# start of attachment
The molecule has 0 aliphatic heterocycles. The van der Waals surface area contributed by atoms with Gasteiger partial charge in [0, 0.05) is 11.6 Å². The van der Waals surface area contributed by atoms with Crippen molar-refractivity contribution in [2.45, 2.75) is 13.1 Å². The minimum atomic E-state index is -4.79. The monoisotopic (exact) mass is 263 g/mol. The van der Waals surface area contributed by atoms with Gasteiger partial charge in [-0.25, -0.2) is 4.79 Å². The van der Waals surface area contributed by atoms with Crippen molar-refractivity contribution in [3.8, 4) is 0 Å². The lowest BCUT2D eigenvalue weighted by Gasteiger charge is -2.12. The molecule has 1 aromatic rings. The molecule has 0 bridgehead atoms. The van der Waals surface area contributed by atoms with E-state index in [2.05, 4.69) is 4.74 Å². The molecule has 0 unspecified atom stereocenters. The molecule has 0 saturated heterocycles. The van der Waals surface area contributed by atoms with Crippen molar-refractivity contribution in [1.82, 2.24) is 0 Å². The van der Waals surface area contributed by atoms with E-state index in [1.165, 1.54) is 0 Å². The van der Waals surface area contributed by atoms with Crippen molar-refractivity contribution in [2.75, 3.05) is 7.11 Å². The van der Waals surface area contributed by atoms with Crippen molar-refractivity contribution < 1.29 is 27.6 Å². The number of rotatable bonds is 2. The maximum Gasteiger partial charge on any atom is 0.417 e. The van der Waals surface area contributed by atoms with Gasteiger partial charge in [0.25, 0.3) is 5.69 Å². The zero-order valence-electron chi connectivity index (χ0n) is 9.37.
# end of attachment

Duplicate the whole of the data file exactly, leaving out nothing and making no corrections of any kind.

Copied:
The molecule has 0 aliphatic heterocycles. The van der Waals surface area contributed by atoms with Gasteiger partial charge in [0, 0.05) is 11.6 Å². The van der Waals surface area contributed by atoms with Crippen molar-refractivity contribution in [2.45, 2.75) is 13.1 Å². The minimum atomic E-state index is -4.79. The monoisotopic (exact) mass is 263 g/mol. The van der Waals surface area contributed by atoms with Gasteiger partial charge in [-0.25, -0.2) is 4.79 Å². The van der Waals surface area contributed by atoms with Crippen molar-refractivity contribution in [3.8, 4) is 0 Å². The lowest BCUT2D eigenvalue weighted by Gasteiger charge is -2.12. The molecule has 1 aromatic rings. The molecule has 0 bridgehead atoms. The van der Waals surface area contributed by atoms with E-state index in [2.05, 4.69) is 4.74 Å². The molecule has 0 unspecified atom stereocenters. The molecule has 0 saturated heterocycles. The van der Waals surface area contributed by atoms with Crippen molar-refractivity contribution in [1.82, 2.24) is 0 Å². The van der Waals surface area contributed by atoms with E-state index in [1.165, 1.54) is 0 Å². The van der Waals surface area contributed by atoms with Crippen molar-refractivity contribution in [2.75, 3.05) is 7.11 Å². The van der Waals surface area contributed by atoms with Crippen molar-refractivity contribution < 1.29 is 27.6 Å². The number of rotatable bonds is 2. The maximum Gasteiger partial charge on any atom is 0.417 e. The van der Waals surface area contributed by atoms with Gasteiger partial charge in [0.25, 0.3) is 5.69 Å². The zero-order valence-electron chi connectivity index (χ0n) is 9.37.